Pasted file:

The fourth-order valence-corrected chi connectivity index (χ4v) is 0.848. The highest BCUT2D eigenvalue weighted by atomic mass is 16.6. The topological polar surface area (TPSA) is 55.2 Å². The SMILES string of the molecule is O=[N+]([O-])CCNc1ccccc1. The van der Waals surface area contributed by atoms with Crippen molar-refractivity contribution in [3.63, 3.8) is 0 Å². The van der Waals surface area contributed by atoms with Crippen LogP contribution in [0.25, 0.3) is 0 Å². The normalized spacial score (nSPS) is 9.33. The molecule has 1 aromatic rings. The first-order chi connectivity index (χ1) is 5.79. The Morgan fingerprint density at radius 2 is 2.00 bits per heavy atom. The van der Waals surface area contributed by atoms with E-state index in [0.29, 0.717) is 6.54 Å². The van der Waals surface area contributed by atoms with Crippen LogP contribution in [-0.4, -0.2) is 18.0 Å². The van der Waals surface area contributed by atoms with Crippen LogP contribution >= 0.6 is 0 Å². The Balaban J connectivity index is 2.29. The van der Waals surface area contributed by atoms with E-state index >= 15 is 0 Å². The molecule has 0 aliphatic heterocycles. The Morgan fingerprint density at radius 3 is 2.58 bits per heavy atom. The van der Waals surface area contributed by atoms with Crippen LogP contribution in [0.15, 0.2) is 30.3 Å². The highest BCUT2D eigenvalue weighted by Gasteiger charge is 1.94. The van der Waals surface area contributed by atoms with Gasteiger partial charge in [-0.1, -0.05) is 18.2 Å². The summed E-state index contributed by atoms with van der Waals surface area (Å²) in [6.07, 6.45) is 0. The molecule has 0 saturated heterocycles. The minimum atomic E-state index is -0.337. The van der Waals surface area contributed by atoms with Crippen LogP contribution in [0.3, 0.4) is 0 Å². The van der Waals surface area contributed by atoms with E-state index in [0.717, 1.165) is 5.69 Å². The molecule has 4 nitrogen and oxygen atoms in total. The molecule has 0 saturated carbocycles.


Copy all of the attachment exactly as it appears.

The fourth-order valence-corrected chi connectivity index (χ4v) is 0.848. The highest BCUT2D eigenvalue weighted by atomic mass is 16.6. The topological polar surface area (TPSA) is 55.2 Å². The SMILES string of the molecule is O=[N+]([O-])CCNc1ccccc1. The van der Waals surface area contributed by atoms with Crippen molar-refractivity contribution in [3.63, 3.8) is 0 Å². The van der Waals surface area contributed by atoms with Crippen LogP contribution in [0.25, 0.3) is 0 Å². The normalized spacial score (nSPS) is 9.33. The molecule has 1 aromatic rings. The first-order chi connectivity index (χ1) is 5.79. The Morgan fingerprint density at radius 2 is 2.00 bits per heavy atom. The van der Waals surface area contributed by atoms with E-state index in [0.29, 0.717) is 6.54 Å². The van der Waals surface area contributed by atoms with Crippen LogP contribution in [-0.4, -0.2) is 18.0 Å². The van der Waals surface area contributed by atoms with Crippen LogP contribution >= 0.6 is 0 Å². The Balaban J connectivity index is 2.29. The van der Waals surface area contributed by atoms with E-state index >= 15 is 0 Å². The molecule has 0 aliphatic heterocycles. The Morgan fingerprint density at radius 3 is 2.58 bits per heavy atom. The van der Waals surface area contributed by atoms with Crippen LogP contribution in [0.15, 0.2) is 30.3 Å². The highest BCUT2D eigenvalue weighted by Gasteiger charge is 1.94. The van der Waals surface area contributed by atoms with Gasteiger partial charge in [-0.1, -0.05) is 18.2 Å². The summed E-state index contributed by atoms with van der Waals surface area (Å²) in [6.07, 6.45) is 0. The molecule has 0 saturated heterocycles. The minimum atomic E-state index is -0.337. The van der Waals surface area contributed by atoms with Crippen LogP contribution in [0.3, 0.4) is 0 Å². The van der Waals surface area contributed by atoms with E-state index in [0.717, 1.165) is 5.69 Å². The molecule has 4 nitrogen and oxygen atoms in total. The molecule has 0 saturated carbocycles.